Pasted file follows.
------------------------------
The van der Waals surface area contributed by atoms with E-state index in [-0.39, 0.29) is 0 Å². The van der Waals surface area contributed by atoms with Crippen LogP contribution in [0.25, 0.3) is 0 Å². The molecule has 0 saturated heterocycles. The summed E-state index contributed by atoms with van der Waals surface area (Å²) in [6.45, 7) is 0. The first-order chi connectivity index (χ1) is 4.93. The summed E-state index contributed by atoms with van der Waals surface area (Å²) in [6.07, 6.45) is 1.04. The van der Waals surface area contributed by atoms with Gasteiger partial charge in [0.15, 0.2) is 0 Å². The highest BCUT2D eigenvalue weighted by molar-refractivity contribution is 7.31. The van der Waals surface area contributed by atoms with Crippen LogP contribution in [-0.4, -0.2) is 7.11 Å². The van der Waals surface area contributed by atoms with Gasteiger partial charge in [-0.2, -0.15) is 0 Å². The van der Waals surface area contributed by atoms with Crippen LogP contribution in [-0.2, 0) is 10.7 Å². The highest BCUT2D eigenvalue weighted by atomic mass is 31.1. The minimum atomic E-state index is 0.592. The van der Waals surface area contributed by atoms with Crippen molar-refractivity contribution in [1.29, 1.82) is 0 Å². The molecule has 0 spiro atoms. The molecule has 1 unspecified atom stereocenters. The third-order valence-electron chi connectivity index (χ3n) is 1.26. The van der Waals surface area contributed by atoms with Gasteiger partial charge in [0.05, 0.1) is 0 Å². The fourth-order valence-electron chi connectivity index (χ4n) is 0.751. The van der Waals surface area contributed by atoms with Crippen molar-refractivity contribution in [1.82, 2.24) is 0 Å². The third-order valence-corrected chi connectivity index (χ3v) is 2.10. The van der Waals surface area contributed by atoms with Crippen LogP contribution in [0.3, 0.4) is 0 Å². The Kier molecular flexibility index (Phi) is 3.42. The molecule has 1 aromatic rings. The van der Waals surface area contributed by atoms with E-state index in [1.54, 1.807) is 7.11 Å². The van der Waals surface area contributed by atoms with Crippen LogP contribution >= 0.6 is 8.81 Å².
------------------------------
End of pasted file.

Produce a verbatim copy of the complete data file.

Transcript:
The van der Waals surface area contributed by atoms with E-state index in [-0.39, 0.29) is 0 Å². The van der Waals surface area contributed by atoms with Crippen LogP contribution in [0.25, 0.3) is 0 Å². The molecule has 0 saturated heterocycles. The summed E-state index contributed by atoms with van der Waals surface area (Å²) in [6.45, 7) is 0. The first-order chi connectivity index (χ1) is 4.93. The summed E-state index contributed by atoms with van der Waals surface area (Å²) in [6.07, 6.45) is 1.04. The van der Waals surface area contributed by atoms with Gasteiger partial charge in [0.15, 0.2) is 0 Å². The highest BCUT2D eigenvalue weighted by molar-refractivity contribution is 7.31. The van der Waals surface area contributed by atoms with Crippen LogP contribution in [-0.4, -0.2) is 7.11 Å². The van der Waals surface area contributed by atoms with Gasteiger partial charge in [-0.2, -0.15) is 0 Å². The van der Waals surface area contributed by atoms with Crippen LogP contribution in [-0.2, 0) is 10.7 Å². The highest BCUT2D eigenvalue weighted by atomic mass is 31.1. The minimum atomic E-state index is 0.592. The van der Waals surface area contributed by atoms with Crippen molar-refractivity contribution in [1.29, 1.82) is 0 Å². The molecule has 0 spiro atoms. The molecule has 1 unspecified atom stereocenters. The third-order valence-electron chi connectivity index (χ3n) is 1.26. The van der Waals surface area contributed by atoms with Gasteiger partial charge in [0.05, 0.1) is 0 Å². The fourth-order valence-electron chi connectivity index (χ4n) is 0.751. The van der Waals surface area contributed by atoms with Crippen molar-refractivity contribution in [1.82, 2.24) is 0 Å². The third-order valence-corrected chi connectivity index (χ3v) is 2.10. The van der Waals surface area contributed by atoms with Crippen LogP contribution in [0.3, 0.4) is 0 Å². The Kier molecular flexibility index (Phi) is 3.42. The molecule has 1 aromatic rings. The van der Waals surface area contributed by atoms with E-state index in [1.54, 1.807) is 7.11 Å². The van der Waals surface area contributed by atoms with Crippen LogP contribution >= 0.6 is 8.81 Å².